So, what do you do? You can’t just ignore the practical implications of burning bridges and cutting ties. As much as it may seem cruel to objectify people and see their value as equal to what they can do for you, it’s a perspective that can really hurt you in the long-run if you refuse to take it into consideration at least once in a while. However, it doesn’t do you any good either to be the bad guy and to string along or endure the friendships which you feel are weighing you down. I want to say that the best way to handle the situation is to cut off ties strategically. Weigh out their values and keep the people who’s practical values supersede their little flaws, insofar as that scale continue to tip in favor of the former. Cut off those toxic relationships whose power over your life is to weak to fight against the sheer hatred you have for them. But how do you figure that out? What criteria is best for weeding out good and bad acquaintances or good and bad friends?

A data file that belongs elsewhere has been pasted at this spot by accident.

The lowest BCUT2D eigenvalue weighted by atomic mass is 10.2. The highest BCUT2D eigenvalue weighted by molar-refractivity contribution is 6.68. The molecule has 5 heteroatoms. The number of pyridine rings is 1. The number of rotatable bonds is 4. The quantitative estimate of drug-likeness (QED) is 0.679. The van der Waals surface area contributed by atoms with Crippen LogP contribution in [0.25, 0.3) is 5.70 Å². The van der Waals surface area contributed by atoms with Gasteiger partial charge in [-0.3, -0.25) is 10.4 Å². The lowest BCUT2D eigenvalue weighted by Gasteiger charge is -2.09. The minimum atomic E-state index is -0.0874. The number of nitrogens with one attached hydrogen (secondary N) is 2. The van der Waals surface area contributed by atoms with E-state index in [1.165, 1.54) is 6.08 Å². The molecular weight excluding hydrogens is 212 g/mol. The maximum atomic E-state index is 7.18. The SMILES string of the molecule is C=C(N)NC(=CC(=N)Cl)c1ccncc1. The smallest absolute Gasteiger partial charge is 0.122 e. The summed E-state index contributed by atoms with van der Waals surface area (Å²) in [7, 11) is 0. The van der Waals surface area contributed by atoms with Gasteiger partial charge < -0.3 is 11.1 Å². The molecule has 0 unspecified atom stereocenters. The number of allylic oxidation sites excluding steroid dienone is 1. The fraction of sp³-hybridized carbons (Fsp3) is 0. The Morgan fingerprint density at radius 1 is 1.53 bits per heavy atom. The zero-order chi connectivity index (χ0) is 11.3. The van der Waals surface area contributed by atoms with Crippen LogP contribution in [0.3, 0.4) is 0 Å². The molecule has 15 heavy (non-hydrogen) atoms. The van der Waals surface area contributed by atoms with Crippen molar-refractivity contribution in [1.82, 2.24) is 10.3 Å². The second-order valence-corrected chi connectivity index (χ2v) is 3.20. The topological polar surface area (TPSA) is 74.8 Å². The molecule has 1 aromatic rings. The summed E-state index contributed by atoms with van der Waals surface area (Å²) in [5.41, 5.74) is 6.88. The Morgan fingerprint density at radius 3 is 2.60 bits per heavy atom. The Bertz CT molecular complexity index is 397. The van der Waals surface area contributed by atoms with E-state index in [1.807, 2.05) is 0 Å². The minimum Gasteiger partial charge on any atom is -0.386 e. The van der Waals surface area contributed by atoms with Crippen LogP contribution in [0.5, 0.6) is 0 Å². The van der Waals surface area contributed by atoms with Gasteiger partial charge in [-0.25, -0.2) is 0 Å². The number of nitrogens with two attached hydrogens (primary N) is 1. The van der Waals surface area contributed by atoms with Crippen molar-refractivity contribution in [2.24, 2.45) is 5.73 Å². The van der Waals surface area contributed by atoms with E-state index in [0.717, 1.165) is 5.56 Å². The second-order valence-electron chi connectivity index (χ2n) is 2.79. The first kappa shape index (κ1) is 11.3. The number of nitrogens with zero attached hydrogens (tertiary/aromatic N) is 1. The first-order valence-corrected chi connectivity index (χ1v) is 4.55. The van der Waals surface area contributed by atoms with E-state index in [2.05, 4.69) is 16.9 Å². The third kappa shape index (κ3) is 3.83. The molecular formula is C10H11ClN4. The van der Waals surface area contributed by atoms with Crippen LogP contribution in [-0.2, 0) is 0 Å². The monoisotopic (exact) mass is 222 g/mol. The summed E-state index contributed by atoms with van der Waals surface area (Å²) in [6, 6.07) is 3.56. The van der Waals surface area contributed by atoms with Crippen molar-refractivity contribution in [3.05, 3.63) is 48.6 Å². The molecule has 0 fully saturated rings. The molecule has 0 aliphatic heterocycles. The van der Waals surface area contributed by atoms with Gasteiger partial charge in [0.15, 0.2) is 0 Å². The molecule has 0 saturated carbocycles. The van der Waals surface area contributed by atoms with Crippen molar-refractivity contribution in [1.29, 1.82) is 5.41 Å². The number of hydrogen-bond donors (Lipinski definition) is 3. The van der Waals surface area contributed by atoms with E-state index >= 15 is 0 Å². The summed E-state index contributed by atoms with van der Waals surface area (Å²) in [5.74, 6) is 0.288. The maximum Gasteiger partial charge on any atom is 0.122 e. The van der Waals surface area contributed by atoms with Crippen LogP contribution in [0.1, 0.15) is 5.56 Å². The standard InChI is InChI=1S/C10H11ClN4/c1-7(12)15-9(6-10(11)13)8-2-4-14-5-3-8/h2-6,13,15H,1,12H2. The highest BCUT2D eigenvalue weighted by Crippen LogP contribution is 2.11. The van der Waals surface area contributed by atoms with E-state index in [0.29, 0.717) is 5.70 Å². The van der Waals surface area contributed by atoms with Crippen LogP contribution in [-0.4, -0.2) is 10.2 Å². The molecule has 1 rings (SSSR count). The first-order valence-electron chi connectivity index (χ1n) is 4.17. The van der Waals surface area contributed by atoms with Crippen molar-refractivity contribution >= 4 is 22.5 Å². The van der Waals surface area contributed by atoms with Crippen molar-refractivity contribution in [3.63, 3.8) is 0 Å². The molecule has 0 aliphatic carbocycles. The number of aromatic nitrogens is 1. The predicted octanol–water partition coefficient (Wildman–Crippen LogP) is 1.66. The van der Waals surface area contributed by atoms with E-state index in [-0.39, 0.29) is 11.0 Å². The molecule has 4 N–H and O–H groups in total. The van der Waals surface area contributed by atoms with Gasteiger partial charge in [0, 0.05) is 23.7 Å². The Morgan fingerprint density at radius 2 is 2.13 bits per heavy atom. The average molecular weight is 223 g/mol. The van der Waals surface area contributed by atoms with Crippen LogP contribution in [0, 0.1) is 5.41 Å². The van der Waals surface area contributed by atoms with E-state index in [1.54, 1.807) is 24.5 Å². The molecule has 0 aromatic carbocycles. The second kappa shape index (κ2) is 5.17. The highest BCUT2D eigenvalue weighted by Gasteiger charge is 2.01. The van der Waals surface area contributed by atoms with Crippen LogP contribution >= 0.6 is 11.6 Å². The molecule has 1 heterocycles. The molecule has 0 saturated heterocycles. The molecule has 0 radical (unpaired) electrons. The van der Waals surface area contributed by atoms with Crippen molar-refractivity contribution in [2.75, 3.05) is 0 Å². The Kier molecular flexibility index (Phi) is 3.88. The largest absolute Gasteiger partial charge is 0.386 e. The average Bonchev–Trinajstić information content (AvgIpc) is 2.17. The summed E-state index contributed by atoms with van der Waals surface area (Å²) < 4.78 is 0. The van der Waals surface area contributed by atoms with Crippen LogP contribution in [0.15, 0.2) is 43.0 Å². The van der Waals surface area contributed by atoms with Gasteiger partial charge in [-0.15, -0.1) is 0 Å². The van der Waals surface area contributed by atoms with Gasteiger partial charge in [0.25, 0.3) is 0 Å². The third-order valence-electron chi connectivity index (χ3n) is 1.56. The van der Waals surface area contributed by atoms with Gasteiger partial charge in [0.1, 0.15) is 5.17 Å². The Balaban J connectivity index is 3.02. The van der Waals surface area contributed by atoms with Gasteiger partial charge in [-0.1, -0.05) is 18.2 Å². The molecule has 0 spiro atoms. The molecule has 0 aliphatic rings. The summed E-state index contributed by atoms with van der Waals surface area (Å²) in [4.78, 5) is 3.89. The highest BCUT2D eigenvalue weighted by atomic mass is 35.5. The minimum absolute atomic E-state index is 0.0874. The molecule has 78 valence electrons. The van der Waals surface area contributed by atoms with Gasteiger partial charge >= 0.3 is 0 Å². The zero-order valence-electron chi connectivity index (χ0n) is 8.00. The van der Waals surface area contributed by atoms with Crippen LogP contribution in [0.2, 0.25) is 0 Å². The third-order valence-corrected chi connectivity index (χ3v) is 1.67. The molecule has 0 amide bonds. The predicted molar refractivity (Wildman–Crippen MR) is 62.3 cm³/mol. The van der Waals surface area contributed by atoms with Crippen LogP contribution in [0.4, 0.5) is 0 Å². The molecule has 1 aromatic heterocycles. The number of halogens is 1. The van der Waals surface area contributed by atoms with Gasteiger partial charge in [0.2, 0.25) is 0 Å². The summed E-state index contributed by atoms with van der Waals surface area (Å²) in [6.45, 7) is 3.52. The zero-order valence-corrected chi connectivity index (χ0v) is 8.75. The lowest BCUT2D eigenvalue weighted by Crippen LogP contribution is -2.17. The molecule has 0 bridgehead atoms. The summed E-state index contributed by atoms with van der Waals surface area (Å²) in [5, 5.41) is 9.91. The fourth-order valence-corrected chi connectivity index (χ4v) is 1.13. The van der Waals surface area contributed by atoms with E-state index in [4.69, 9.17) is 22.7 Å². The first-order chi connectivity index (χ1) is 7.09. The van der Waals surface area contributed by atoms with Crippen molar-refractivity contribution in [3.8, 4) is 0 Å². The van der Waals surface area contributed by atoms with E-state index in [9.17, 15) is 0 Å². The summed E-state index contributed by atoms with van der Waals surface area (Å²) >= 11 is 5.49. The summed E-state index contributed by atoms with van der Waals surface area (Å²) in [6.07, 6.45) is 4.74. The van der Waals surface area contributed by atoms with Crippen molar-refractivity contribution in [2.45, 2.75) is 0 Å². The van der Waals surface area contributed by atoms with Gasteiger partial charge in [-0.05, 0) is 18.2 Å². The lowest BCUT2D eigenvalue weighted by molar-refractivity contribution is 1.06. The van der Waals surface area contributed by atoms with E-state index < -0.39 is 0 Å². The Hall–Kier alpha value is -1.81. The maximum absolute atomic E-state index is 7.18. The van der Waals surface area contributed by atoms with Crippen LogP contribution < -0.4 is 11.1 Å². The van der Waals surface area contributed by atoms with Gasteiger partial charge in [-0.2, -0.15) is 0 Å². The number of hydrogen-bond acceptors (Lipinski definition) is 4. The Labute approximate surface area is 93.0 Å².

I don’t know the answer. I’m not sure if I ever will. All I know is that these situations keep coming up in my life, with growing frequency, and it’s making me think about how we grow up to meet so many different types of people. I wonder if I’m learning that meeting lots of people isn’t as important as meeting people whose company you enjoy, or if I’m learning that I have a flaw in my character that makes me less appreciative of this diversity I’m encountering. At the very least, I’ve walked away with something interesting to think about.